is by researching the market and understanding the
customer's business, which means the sales person
must understand business, and be comfortable talking
at director level. When a salesperson do business
at this strategic level a salesperson are at a higher
level than a salesperson competitors, who are still
selling ordinary products and services to middle
managers and buyers without true authority. Strategic
selling takes time - time to train sales people,
and time for selling opportunities to be identified
open plan selling process: sales training (uk)
research and plan - market sector, prospect, and
decide initial approach
make the appointment
attend appointment to build rapport and credibility,
gather information about business needs, aims and
process, and develop/agree a project/product/service
agree survey/audit proposal (normally applicable)
carry out survey/audit (normally applicable)
write product/service proposal
feedback/review/maintain ongoing relationship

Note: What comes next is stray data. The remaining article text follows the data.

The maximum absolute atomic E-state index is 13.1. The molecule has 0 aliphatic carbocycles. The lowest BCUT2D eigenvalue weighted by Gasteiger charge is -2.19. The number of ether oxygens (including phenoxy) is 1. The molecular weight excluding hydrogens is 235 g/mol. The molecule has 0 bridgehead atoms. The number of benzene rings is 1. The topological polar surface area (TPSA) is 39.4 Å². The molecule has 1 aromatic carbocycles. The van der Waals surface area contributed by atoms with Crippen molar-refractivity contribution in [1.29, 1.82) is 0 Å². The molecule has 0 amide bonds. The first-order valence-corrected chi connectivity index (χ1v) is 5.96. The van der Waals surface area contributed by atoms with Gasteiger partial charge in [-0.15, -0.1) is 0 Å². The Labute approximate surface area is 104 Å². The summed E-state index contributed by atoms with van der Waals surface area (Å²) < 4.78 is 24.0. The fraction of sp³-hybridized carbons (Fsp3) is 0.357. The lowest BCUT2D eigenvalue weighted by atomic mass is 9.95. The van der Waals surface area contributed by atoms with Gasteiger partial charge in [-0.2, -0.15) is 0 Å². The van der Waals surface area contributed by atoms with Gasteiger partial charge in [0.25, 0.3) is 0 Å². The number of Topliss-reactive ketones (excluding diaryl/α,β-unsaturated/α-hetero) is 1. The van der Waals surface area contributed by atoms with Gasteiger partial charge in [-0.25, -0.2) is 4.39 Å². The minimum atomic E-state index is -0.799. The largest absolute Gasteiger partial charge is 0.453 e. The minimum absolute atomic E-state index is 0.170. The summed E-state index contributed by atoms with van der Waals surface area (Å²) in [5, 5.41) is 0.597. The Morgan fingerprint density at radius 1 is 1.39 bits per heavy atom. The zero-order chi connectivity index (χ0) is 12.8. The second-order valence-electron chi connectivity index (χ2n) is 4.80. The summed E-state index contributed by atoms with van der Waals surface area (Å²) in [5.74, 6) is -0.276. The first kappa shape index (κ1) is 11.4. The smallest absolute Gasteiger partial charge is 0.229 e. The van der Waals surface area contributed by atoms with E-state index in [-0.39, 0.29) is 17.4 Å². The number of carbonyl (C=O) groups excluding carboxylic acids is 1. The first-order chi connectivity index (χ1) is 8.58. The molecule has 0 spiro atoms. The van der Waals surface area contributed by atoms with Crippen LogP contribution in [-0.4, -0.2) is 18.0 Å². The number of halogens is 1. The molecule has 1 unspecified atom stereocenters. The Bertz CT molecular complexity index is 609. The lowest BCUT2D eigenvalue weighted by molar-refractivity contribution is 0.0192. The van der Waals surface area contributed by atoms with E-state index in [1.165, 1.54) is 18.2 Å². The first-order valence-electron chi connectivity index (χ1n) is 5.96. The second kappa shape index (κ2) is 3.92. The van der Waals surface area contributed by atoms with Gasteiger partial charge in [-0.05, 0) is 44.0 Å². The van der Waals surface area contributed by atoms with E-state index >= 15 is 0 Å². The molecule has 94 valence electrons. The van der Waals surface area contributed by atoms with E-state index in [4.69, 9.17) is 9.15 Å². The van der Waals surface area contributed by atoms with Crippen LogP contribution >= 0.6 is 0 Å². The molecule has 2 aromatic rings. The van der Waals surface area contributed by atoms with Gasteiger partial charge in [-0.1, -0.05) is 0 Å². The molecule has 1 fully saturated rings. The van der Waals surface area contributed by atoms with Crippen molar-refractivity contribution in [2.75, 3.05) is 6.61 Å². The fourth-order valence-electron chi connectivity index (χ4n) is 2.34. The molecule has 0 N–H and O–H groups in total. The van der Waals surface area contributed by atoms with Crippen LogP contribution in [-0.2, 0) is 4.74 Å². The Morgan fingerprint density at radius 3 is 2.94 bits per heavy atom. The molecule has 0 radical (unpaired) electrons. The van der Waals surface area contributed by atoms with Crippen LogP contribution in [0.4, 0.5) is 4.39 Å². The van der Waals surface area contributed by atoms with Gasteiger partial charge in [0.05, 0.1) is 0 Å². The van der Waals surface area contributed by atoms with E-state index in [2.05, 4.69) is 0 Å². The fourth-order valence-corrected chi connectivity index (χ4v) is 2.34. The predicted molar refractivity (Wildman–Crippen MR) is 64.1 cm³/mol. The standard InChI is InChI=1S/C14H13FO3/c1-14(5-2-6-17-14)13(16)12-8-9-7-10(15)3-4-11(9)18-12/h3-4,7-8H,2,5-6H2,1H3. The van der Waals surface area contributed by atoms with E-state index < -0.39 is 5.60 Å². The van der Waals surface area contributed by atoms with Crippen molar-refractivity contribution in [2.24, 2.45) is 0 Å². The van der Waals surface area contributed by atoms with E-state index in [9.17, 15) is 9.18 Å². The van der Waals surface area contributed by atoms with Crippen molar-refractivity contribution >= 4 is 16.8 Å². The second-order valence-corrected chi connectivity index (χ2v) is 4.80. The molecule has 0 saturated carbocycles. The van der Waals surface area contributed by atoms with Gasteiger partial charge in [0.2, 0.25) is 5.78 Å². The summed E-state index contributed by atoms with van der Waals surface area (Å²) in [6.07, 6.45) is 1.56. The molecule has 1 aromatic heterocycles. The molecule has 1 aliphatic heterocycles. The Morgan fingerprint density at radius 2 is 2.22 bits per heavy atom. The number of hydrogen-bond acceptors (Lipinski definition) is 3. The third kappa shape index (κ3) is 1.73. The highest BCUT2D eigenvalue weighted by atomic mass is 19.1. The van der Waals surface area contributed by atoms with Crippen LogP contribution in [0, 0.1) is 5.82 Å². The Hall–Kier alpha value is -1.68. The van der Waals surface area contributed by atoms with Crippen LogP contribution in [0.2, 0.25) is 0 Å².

make the appointment - open plan selling - step
The most important rule about appointment-making
is to sell the appointment and not the product.
The sales person must never get drawn into having
to sell the product or service, either in writing
or on the phone, while trying to arrange an appointment.
Appointment-making is a skill in its own right.
Some selling organizations use canvassers or telemarketing
staff to do this for the sales person, but for large
prospects it's useful for the sales person to combine
the appointment-making with the initial researching
Remember AIDA - it applies to the appointment-making
process as well. The aim is the appointment not
the sale. When telephoning for an appointment, with
or without a prior letter, the sales person typically
must first speak to a switchboard operator or receptionist,